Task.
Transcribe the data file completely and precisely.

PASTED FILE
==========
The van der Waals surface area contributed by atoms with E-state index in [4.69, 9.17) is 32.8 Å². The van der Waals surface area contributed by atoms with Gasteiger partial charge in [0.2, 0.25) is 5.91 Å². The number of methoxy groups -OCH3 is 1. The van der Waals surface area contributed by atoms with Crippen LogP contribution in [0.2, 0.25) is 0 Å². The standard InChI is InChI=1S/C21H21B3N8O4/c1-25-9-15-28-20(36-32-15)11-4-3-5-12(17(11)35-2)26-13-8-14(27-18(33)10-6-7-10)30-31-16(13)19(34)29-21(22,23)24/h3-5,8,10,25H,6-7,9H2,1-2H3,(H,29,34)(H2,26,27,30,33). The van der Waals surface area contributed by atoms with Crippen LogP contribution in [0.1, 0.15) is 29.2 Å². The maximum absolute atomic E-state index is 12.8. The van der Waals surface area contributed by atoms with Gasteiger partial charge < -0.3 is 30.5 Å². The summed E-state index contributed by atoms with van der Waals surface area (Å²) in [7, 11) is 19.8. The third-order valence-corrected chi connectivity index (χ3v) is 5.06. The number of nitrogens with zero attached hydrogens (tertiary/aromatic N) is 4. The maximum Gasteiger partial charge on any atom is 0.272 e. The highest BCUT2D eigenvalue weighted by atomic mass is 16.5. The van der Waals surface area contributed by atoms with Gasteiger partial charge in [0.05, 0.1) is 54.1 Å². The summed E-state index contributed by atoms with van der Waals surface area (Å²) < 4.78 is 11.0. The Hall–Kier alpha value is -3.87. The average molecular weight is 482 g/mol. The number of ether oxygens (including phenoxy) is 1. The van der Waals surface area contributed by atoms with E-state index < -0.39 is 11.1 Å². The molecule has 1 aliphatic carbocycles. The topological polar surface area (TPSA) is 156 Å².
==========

The van der Waals surface area contributed by atoms with E-state index in [4.69, 9.17) is 32.8 Å². The van der Waals surface area contributed by atoms with Gasteiger partial charge in [0.2, 0.25) is 5.91 Å². The number of methoxy groups -OCH3 is 1. The van der Waals surface area contributed by atoms with Crippen LogP contribution in [0.2, 0.25) is 0 Å². The standard InChI is InChI=1S/C21H21B3N8O4/c1-25-9-15-28-20(36-32-15)11-4-3-5-12(17(11)35-2)26-13-8-14(27-18(33)10-6-7-10)30-31-16(13)19(34)29-21(22,23)24/h3-5,8,10,25H,6-7,9H2,1-2H3,(H,29,34)(H2,26,27,30,33). The van der Waals surface area contributed by atoms with Crippen LogP contribution in [0.1, 0.15) is 29.2 Å². The maximum absolute atomic E-state index is 12.8. The van der Waals surface area contributed by atoms with Gasteiger partial charge < -0.3 is 30.5 Å². The summed E-state index contributed by atoms with van der Waals surface area (Å²) in [7, 11) is 19.8. The third-order valence-corrected chi connectivity index (χ3v) is 5.06. The number of nitrogens with zero attached hydrogens (tertiary/aromatic N) is 4. The maximum Gasteiger partial charge on any atom is 0.272 e. The highest BCUT2D eigenvalue weighted by atomic mass is 16.5. The van der Waals surface area contributed by atoms with Gasteiger partial charge in [0.05, 0.1) is 54.1 Å². The summed E-state index contributed by atoms with van der Waals surface area (Å²) < 4.78 is 11.0. The Hall–Kier alpha value is -3.87. The average molecular weight is 482 g/mol. The number of ether oxygens (including phenoxy) is 1. The van der Waals surface area contributed by atoms with E-state index < -0.39 is 11.1 Å². The molecule has 1 aliphatic carbocycles. The topological polar surface area (TPSA) is 156 Å².